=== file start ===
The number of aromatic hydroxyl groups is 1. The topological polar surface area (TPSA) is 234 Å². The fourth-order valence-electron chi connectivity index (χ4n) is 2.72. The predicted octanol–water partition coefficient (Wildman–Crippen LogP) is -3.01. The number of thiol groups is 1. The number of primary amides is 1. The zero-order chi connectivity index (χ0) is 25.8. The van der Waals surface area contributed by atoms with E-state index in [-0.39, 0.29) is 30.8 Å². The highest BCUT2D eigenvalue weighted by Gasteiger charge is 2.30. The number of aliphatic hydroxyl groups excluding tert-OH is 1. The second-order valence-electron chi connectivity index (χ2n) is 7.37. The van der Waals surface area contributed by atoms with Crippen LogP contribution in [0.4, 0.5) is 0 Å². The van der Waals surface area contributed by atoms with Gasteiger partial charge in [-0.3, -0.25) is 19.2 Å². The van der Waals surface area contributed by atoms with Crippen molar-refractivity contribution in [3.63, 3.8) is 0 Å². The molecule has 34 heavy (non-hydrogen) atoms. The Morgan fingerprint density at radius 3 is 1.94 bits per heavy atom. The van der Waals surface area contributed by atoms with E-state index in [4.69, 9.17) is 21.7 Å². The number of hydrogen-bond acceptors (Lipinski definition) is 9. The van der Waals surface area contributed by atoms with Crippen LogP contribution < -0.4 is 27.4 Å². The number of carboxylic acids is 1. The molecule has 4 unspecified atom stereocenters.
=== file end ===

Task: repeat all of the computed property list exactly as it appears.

The number of aromatic hydroxyl groups is 1. The topological polar surface area (TPSA) is 234 Å². The fourth-order valence-electron chi connectivity index (χ4n) is 2.72. The predicted octanol–water partition coefficient (Wildman–Crippen LogP) is -3.01. The number of thiol groups is 1. The number of primary amides is 1. The zero-order chi connectivity index (χ0) is 25.8. The van der Waals surface area contributed by atoms with E-state index in [-0.39, 0.29) is 30.8 Å². The highest BCUT2D eigenvalue weighted by Gasteiger charge is 2.30. The number of aliphatic hydroxyl groups excluding tert-OH is 1. The second-order valence-electron chi connectivity index (χ2n) is 7.37. The van der Waals surface area contributed by atoms with Crippen LogP contribution in [0.4, 0.5) is 0 Å². The van der Waals surface area contributed by atoms with Gasteiger partial charge in [-0.3, -0.25) is 19.2 Å². The van der Waals surface area contributed by atoms with Crippen molar-refractivity contribution in [3.63, 3.8) is 0 Å². The molecule has 34 heavy (non-hydrogen) atoms. The Morgan fingerprint density at radius 3 is 1.94 bits per heavy atom. The van der Waals surface area contributed by atoms with E-state index in [4.69, 9.17) is 21.7 Å². The number of hydrogen-bond acceptors (Lipinski definition) is 9. The van der Waals surface area contributed by atoms with Crippen LogP contribution < -0.4 is 27.4 Å². The number of carboxylic acids is 1. The molecule has 4 unspecified atom stereocenters.